It’s summer, which means it’s time for fun! There are many pictures in the Digital Commonwealth showing how people celebrated summer in Massachusetts in the past. Amusement parks were popular with people of all ages, offering rides and attractions from the Merry-Go-Round for the young and faint of heart to the Roller Coaster for the brave, and Massachusetts had several amusement parks in different parts of the state, often located or or near the waterfront.

Here are pictures of some popular Massachusetts amusement parks from the Tichnor Brothers Postcard Collection of the Boston Public Library:

“Amusement Center, Salisbury Beach, Mass.”
Salisbury Beach developed a thriving entertainment center in the early 20th century, with hotels, a carousel and roller coasters as well as the Dodgem (bumper car) ride seen in this postcard. The amusement business declined after the 1960s, and the last roller coaster was pulled down in 1976.

Amusement Center, Salisbury Beach, Mass.

“Amusement Center at Night, is a Very Busy Spot at Revere Beach, Mass.”
Revere Beach was founded in 1895 as the first public beach in the United States, but the beach had become popular twenty years earlier when the narrow-gauge Boston, Revere Beach and Lynn Railroad was established, making the beach accessible to Boston residents. Revere Beach became celebrated for its roller coasters, ballrooms, roller skating rinks and music broadcasts. The popularity of these attractions declined in the 1960s and 70s, and the Blizzard of 1978 destroyed many of the remaining businesses, abandoned buildings and the sea wall.

(It’s interesting that this postcard describes this location as a place that at night is a “very busy spot at Revere Beach” but the picture doesn’t show much of a crowd.)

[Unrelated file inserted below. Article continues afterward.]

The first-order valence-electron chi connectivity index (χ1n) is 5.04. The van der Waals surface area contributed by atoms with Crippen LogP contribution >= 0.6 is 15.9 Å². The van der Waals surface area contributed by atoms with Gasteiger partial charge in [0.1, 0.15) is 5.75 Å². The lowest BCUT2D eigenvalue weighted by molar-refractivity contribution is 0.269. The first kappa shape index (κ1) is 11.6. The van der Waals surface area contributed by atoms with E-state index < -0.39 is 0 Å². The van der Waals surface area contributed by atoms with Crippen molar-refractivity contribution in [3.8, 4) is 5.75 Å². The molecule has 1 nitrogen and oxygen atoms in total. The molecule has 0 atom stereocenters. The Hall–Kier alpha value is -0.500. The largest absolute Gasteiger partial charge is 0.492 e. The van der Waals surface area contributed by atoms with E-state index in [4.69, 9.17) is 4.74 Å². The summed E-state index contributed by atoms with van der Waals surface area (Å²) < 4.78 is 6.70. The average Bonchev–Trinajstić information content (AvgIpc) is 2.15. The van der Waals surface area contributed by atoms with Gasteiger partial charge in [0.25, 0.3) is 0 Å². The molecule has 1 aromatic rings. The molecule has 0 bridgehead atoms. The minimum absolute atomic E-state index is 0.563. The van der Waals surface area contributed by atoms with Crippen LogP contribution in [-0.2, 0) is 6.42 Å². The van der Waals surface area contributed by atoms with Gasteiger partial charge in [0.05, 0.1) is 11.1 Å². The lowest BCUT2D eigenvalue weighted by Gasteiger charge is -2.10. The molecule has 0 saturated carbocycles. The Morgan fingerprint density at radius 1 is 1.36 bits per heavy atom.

Amusement Center at night, is a very busy spot at Revere Beach, Mass.

White City from Bridge, Worcester, Mass.
White City was an amusement park located on the Shrewsbury shore of Lake Quinsigamond, across the lake from Worcester from 1905-1960. It was at located at the end of a trolley line, making it accessible to Worcester residents, and its attractions included boat rides on the lake and diving horses.

White City from Bridge, Worcester, Mass.

Nantasket Avenue showing Hotel Nantasket, Paragon Park and the Waiting Room from Fishermen’s Cove, Nantasket Beach, Mass.
The town of Hull is on the Nantasket Peninsula, which is the southern land point at the entrance to Boston Harbor. Nantasket Beach became a popular vacation spot in the first half of the 19th century, and in the 1840s steamboats made three trips a day between Nantasket Beach and Boston. Paragon Park was opened in 1905, adding to the entertainment options of the area. Business declined after the 1960s, and Paragon Park closed in 1984.


Kiddieland, at Riverside Park, Agawam, Mass.
Riverside Park in Agawam was opened in 1870 as a picnic grove, with most park patrons arriving via Connecticut River steamship. Springfield Street Railway extended its line to the park in 1900, making the park even more accessible. In the 1910s an 1920s, the picnic grove became a modern amusement part with multiple roller coasters. After being closed for much of the Depression, the park was purchased and reopened in 1940. The park continued to develop, adding auto racing, additional roller coasters, and a log flume ride. In the 1980s, the park began charging a “pay one price” admission rather than selling tickets for each ride. In the 1990s, the park was purchased by Premier Parks, which then acquired the Six Flags chains. The park now operates as “Six Flags New England.”

Kiddieland, at Riverside Park, Agawam, Mass.

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